British Journal of Obstetrics and Gynaecology

Episiotomy characteristics and risks for obstetric anal sphincter injuries: a case-control study

Stedenfeldt M, Pirhonen J, Blix E, WilsgaardT et al, 2012: 119(6) 724-730

This is a matched case-control study conducted in two hospitals in Norway including 74 women (37 per group). The researchers investigated episiotomy characteristics defined from angle, length, depth and incision point in an attempt to determine the association between the above and obstetric anal sphincter injuries (OASIS).

Women included had history of one vaginal delivery only and an associated episiotomy and had delivered between 2004 and 2011. Women with history of third or fourth degree tears were the cases whereas the controls had no history of OASIS, and they were matched for instrumental deliveries. The women were invited to attend for a physical examination, during which the episiotomy scar was marked and photos of the perineum were taken. Triangular diagrams were later drawn in an attempt to determine the depth, length and angle of the episiotomy. The results were analysed using a conditional logistic regression model and the odds ratio for OASIS was calculated.

The authors reported the characteristics of the two groups of women regarding maternal age at delivery, foetal birth weight and head circumference and time from birth to assessment in a table. The results were clearly summarised in a table and, briefly, they showed that the risk of sustaining OASIS decreased by 70% for each 5.5mm increase in episiotomy depth, by 56% for each 4.5mm increase in the distance from the fourchette to the incision point and by 75% for each 5.5mm increase in episiotomy length. The results remained the same after adjusting for birth weight.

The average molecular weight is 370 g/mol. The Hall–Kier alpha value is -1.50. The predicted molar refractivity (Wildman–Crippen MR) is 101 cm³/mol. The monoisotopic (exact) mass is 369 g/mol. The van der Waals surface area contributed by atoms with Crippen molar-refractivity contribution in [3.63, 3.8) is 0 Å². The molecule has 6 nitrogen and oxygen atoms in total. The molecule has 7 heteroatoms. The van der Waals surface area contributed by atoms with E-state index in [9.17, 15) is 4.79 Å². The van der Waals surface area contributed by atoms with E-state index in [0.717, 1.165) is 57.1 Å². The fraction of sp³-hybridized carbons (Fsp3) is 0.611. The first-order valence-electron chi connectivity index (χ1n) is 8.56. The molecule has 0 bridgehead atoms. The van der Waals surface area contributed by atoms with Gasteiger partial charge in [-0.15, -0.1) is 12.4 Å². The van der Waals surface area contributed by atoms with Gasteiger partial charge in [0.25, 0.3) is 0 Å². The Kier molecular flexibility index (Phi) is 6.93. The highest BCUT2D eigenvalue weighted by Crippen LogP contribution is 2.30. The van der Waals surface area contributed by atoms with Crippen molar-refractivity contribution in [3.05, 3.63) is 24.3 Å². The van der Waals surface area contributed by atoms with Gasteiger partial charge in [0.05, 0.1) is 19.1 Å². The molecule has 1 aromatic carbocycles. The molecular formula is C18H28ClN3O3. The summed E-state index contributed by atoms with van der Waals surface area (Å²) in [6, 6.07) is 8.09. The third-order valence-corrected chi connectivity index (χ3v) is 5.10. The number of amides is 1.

This is a small retrospective study and the results should be interpreted with caution. The main disadvantage of this study is the fact that the women were called for review a number of years after the delivery, therefore the healing effect was not possible to be taken into consideration. In addition, the women were not matched for the time since delivery. The authors have also assumed that women in the control group did not sustain OASIS. Unfortunately, it is known that a significant number of OASIS is missed or misclassified at the time of delivery, depending on the expertise of the birth attendant. The women included did not undergo any further imaging investigations to support/contest the diagnosis. Finally, the ethnic origin of the subjects was not mentioned, whilst the percentage of women who opted not to participate in the study was remarkably high.


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